II.

    The second issue is whether the trial court erred by granting Sellers’ motion for summary judgment because Buyers were allegedly entitled to rely upon Sellers’ Disclosure Form. Ind. Code § 24-4.6-2 requires the owner of certain residential dwellings to complete and submit a disclosure form to a prospective buyer before an offer is accepted for the sale of the real estate. Ind. Code §§ 24-4.6-2-1, -10. Moreover, Ind. Code § 24-4.6-2-7 provides, in pertinent part, that:
The Indiana real estate commission established by [Ind. Code §] 25-34.1-2-1 shall adopt a specific disclosure form that contains the following:

Disclosure by the owner of the known condition of the following areas:

The foundation.
The mechanical systems.
The roof.
The structure.
The water and sewer systems.
Other areas that the Indiana real estate commission determines are appropriate.

A notice to the prospective buyer that contains substantially the following language:

“The prospective buyer and the owner may wish to obtain professional advice or inspections of the property and provide for appropriate provisions in a contract between them concerning any advice, inspections, defects, or warranties obtained on the property.”.

A notice to the prospective buyer that contains substantially the following language:

“The representations in this form are the representations of the owner and are not the representations of the agent, if any. This information is for disclosure only and is not intended to be a part of any contract between the buyer and owner.”. . . .

    Pursuant to Ind. Code § 24-4.6-2-7, the Indiana Real Estate Commission prescribed a specific form for owners of residential real estate to complete and submit to buyers. Ind. Admin. Code 1-4-2. However, Ind. Code § 24-4.6-2-11 places limits on the owner’s responsibility for errors and omissions in the disclosure form. Ind. Code § 24-4.6-2-11 provides that:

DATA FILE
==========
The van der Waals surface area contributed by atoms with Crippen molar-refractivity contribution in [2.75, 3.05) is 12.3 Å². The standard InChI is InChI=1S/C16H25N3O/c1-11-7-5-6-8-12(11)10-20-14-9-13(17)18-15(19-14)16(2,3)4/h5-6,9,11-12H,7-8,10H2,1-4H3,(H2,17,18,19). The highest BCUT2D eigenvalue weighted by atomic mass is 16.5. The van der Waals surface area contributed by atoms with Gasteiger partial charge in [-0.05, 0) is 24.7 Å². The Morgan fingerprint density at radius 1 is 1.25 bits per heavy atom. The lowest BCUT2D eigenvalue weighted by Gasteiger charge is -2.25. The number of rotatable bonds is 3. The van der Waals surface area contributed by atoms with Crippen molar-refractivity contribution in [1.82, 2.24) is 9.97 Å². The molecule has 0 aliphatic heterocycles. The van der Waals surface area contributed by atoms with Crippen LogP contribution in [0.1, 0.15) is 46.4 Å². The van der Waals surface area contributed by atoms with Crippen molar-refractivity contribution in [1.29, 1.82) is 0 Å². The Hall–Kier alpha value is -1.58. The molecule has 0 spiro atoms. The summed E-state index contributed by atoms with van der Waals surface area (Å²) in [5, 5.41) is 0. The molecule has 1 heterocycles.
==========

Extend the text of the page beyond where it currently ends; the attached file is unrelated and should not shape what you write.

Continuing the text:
The owner is not liable for any error, inaccuracy, or omission of any information required to be delivered to the prospective buyer under this chapter if:

the error, inaccuracy, or omission was not within the actual knowledge of the owner or was based on information provided by a public agency or by another person with a professional license or special knowledge who provided a written or oral report or opinion that the owner reasonably believed to be correct; and

the owner was not negligent in obtaining information from a third party and transmitting the information.

Sellers filed for summary judgment under this section, claiming that they had no actual knowledge of termite damage in their house and that they relied upon a professional’s indication that no damage exited. Buyers, however, claim that Sellers did have actual knowledge of existing termite damage when they completed the Disclosure Form.